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World History by Continent Teacher Resources
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The miracle of the rescue at Dunkirk comes alive in this five-day, integrated Language Arts/Social Studies lesson, a must-have for your curriculum library. Beautifully crafted and richly detailed, the lesson includes the reading passage, vocabulary list, close reading and discussion questions, writing prompts, graphic organizers, sample essays, and alternative assessments. Whether you use it as part of the study of World War II or as a model for close reading, this lesson has it all!
Tenth graders discuss the events leading up to antisemitic behavior in Europe during World War II. Through various activities, 10th graders acquaint themselves with the political ideology of Nazism and assess responsibility for the Holocaust. Materials to complete this unit are included.
Students explore what life was like during the Industrial Revolution. In this United States History lesson, students analyze a specific job then complete a webquest about that job. Once their research is complete, students work in groups to discuss their findings and develop an opinion about which job they think was the worst.
Students explore the history of Gandhi and his viewpoint and example of nonviolence. In this World History lesson, students complete numerous research assignments and activities over the course of nine lessons to expand their knowledge about Gandhi and the British Empire.
Learners research the events and results of the Battle of the Bulge during World War II. As a class, they discuss the role of the military in the entire European theater and write a paper describing the situations and conditions the soliders faced. They watch the clip from "The War" and compare and contrast the German and American experience in the battle.
Learners use newspapers and magazines to identify six recent political and social events from around the world. In groups, they use a timeline template to place the events on the timeline in chronological order. They share with the class why the events are important in history.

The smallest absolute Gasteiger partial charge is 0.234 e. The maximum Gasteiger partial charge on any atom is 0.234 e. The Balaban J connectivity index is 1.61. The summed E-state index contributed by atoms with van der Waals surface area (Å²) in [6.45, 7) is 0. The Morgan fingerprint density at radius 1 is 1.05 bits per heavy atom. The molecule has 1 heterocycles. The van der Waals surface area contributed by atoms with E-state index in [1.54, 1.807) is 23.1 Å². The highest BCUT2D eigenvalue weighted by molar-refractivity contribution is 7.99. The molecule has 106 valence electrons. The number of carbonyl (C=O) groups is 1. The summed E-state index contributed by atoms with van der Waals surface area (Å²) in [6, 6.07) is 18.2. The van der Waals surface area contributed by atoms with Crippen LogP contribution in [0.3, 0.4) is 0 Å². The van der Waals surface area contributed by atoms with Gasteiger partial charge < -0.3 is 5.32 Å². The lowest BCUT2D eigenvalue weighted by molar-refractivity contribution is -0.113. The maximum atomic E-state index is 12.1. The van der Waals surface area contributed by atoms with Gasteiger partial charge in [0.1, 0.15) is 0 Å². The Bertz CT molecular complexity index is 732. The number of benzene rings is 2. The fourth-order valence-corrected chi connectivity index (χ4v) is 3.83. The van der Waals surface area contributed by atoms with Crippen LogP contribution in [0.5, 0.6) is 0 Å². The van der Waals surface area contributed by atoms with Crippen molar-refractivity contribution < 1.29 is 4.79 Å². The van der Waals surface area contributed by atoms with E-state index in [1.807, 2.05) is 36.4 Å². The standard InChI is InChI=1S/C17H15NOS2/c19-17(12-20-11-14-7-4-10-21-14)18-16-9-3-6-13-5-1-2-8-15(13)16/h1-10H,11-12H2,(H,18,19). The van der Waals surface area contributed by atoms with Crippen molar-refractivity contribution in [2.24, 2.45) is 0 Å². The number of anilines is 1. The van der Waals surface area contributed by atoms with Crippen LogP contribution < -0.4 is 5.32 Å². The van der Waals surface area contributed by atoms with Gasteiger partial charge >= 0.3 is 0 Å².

Twelfth graders complete research that exposes them to examples of nonviolent protest throughout the modern world. In this nonviolent protest research lesson, 12th graders discover information about signification nonviolent movements throughout the world. Students share their research through a digital story, formal presentation, or gallery walk.
It's test day! Keep your historians from groaning by using a straightforward format like this world history unit exam. Students answer 30 multiple choice questions and 1 essay prompt about the Renaissance, the Black Death, and the Reformation. The final essay allows writers to choose 1 of 2 prompts. Consider giving 4 prompts as a review, letting the class know only 2 will be offered on test day.
Students discover the role of technology in 20th century conflicts. In this technological advancement activity, students research how World War I, World War II, Vietnam, and the War in Iraq were fought. Students compose essays that highlight the tools and technology used in the conflicts.
Young scholars examine world history by writing an essay in class. In this World War II lesson, students identify the attack on Pearl Harbor, the response from the U.S and the effect it had on Japanese-Americans. Young scholars define Japanese internment and write a five paragraph essay regarding the situation.
Students examine the history of farming. In this environmental farming activity, students explore the web and complete a variety of activities in order to understand the necessity of local, sustainable, and small farms for the future. Students use their findings to design a farm that meets environmentally sound criteria.